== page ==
The eyes of squid and fish are miracles of evolution, producing bright, sharp images with limited light. How they do this, however, has been a mystery. But now researchers in the US have analysed the lenses in the eyes of a common squid species and found that proteins in different cells gel at different concentrations, giving the eye a refractive-index gradient that removes aberrations. The research could help to produce self-assembling nanoparticles.
A perfect lens should focus all parallel incident wavefronts at a single point. In spherical lenses, wavefronts strike the edge of the lens at a much steeper angle that those striking nearer the centre. They are therefore refracted more and brought to a closer focus – an effect called spherical aberration. The eyes of humans and some other land-dwelling animals have evolved non-spherical lenses to remove these aberrations. “The trade-off there is that our eyes aren’t as sensitive,” explains biophysicist Alison Sweeney of Penn State University in Philadelphia: “But given that we’re living on land where there’s lots of sunlight available – that’s a good trade-off.” In the dimmer conditions in the oceans, however, capturing every possible photon becomes crucial.
In 1854, James Clerk Maxwell showed that spherical aberrations could be eliminated by creating a lens with a variable refractive index that decreased from the centre towards the edge, so that wavefronts passing closer to the middle of the lens would experience a higher refractive index. Subsequently, biologists discovered that the eyes of fish and cephalopods (including squid and octopuses) had lenses exactly like this, but how they were formed was unclear.
The refractive index of an eye lens depends principally on the protein concentration. Maintaining a refractive-index gradient, therefore, entails maintaining a concentration gradient without the proteins changing concentration randomly or sticking together into clumps, both of which could scatter light and turn the lens opaque.
Sweeney and colleagues dissected lenses from the eyes of the longfin inshore squid into four concentric layers. They confirmed that the refractive index of the layers increased from around 1.34 in the outermost layer to nearly 1.6 in the centre – consistent with Maxwell’s ideal spherical lens. They calculated from this that the outermost layer of the lens was a water-rich gel containing only 4% protein, whereas the innermost layer was a dense network of proteins with no free water.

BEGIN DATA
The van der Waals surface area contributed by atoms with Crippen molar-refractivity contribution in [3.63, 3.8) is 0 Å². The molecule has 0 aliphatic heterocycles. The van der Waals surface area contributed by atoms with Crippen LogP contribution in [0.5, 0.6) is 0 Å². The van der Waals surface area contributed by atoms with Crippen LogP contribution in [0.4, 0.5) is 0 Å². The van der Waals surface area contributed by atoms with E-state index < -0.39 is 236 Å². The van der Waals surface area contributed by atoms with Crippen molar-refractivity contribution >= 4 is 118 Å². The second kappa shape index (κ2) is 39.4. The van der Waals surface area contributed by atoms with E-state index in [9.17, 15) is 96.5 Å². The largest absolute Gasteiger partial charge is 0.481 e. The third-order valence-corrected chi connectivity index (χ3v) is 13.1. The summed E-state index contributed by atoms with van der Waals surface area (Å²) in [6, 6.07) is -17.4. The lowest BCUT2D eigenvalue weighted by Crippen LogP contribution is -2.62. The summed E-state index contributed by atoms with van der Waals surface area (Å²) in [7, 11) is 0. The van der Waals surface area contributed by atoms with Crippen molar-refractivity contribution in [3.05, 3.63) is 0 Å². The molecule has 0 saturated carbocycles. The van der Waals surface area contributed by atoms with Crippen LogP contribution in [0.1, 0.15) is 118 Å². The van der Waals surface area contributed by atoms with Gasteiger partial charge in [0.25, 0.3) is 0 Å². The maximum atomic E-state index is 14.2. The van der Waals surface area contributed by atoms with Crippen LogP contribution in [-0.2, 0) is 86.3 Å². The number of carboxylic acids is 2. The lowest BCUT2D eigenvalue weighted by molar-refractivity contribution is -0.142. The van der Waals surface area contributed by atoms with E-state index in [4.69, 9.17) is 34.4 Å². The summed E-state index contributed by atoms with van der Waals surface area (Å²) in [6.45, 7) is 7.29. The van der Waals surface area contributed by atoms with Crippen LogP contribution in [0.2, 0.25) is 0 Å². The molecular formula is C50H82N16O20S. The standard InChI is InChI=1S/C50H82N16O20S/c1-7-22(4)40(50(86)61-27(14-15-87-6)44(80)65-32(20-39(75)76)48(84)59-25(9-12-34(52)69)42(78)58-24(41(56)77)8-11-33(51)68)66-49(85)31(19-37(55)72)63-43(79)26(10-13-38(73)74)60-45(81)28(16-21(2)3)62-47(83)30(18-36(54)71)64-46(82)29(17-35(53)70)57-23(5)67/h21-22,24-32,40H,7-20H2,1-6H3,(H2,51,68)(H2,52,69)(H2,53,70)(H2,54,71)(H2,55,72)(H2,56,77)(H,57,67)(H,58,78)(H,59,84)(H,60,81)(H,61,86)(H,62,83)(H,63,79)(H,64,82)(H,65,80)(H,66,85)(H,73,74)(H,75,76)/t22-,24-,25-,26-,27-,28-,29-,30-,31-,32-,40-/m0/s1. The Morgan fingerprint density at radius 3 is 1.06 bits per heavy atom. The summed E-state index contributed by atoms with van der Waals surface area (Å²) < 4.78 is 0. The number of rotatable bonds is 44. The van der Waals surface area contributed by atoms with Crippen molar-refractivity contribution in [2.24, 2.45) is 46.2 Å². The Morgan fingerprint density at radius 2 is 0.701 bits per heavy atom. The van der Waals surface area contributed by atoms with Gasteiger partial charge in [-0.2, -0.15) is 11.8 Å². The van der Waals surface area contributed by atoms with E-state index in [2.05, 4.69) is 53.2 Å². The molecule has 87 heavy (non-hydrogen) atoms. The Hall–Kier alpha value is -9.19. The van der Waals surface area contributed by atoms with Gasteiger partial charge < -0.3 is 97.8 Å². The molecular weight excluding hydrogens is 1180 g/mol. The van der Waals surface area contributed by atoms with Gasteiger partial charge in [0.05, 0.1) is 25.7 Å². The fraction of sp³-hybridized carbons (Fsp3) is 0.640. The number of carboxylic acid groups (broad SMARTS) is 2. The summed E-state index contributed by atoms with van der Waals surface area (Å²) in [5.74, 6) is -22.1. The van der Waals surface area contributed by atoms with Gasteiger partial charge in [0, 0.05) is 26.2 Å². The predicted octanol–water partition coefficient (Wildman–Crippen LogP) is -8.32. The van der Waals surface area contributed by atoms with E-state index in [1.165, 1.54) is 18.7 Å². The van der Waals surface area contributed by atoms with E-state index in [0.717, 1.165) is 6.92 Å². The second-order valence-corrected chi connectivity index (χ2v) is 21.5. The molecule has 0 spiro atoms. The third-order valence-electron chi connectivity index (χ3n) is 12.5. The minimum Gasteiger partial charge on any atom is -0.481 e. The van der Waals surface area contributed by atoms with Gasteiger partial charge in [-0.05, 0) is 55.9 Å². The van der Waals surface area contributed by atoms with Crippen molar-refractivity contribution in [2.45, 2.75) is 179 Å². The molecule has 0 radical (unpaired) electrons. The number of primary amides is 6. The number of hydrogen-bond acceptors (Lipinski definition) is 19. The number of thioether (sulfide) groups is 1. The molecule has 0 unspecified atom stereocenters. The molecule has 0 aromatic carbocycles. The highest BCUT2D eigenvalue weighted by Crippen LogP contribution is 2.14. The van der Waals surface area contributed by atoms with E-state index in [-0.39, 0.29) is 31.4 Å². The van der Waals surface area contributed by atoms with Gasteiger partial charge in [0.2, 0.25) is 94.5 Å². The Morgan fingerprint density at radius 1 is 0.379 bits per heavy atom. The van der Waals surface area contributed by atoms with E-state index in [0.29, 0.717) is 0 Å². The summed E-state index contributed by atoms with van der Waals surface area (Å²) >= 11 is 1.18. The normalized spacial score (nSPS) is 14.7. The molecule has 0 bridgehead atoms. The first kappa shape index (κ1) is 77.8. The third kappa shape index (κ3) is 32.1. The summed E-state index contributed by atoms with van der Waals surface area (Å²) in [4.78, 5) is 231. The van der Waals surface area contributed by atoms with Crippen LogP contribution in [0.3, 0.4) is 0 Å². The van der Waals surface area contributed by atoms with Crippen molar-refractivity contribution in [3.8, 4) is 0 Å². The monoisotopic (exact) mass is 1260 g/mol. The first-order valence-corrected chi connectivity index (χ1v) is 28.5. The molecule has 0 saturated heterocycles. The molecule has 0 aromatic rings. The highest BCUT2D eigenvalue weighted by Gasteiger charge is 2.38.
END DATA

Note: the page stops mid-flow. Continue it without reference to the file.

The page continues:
The team isolated messenger RNA – the molecule a cell uses to trigger the building of particular proteins – to characterize the protein mixture in each lens section. Squid-lens proteins have “a pair of arms that flexibly and floppily stick off the protein into space”, says Sweeney. The researchers concluded over 40 different proteins were present. “The mixture of proteins found at every position in the lens seems complex,” says Sweeney. However, the length of the arms tended to increase towards the outside of the lens. The team concluded that the arms, whose function has previously remained unexplained, were used to link the molecules together.
The team used multiple independent analytical techniques to estimate that, at the edge of the lens, each protein molecule was bonded to only about two others, forming long protein chains with occasional cross-links. In the centre, however, each protein was bonded to nearly six others, forming a dense network. The team suggests that the long arms of the outermost molecules form links at very low concentrations, allowing the solution to gelate at a very low density. The short-armed molecules in the centre, however, have to pack more densely to form a gel. The researchers hypothesize that each cell stops protein synthesis when the proteins gelate, thereby allowing it to achieve the appropriate density and refractive index for its position.
Sweeney is sceptical, however, about direct optical applications of the discovery: “I think we probably have better optics than this,” she says. She thinks, however, that nature may teach engineers more general lessons about how to assemble nanoparticles. “I don’t know that anybody can make a centimetre-scale hunk of material out of nanoparticles where all the nanoparticles are well ordered, but that’s exactly what a squid lens does,” says Sweeney. “What can we learn from these genetically encoded linkers that allows a squid lens to make a bulk, ordered material out of [nanoscale proteins]?”
“How squid and fishes can achieve such a perfect lens is a research question which has been around for quite some time, and this is the first explanation of how it could work in principle,” says structural biologist Tobias Madl of the Medical University of Graz in Austria. He says the large number of proteins present need confirmation, however. “It could be that not every RNA is transcribed into a protein.”
Condensed -matter physicist Francesco Sciortino of Sapienza University of Rome calls the work “outstanding”. “In Rome we have developed new concepts to explain the ability of some systems to form stable gels. What Allison and co-workers have been able to show is that natural selection had already been able to exploit the particular physics, which we have only recently understood.”
The research is described in Science.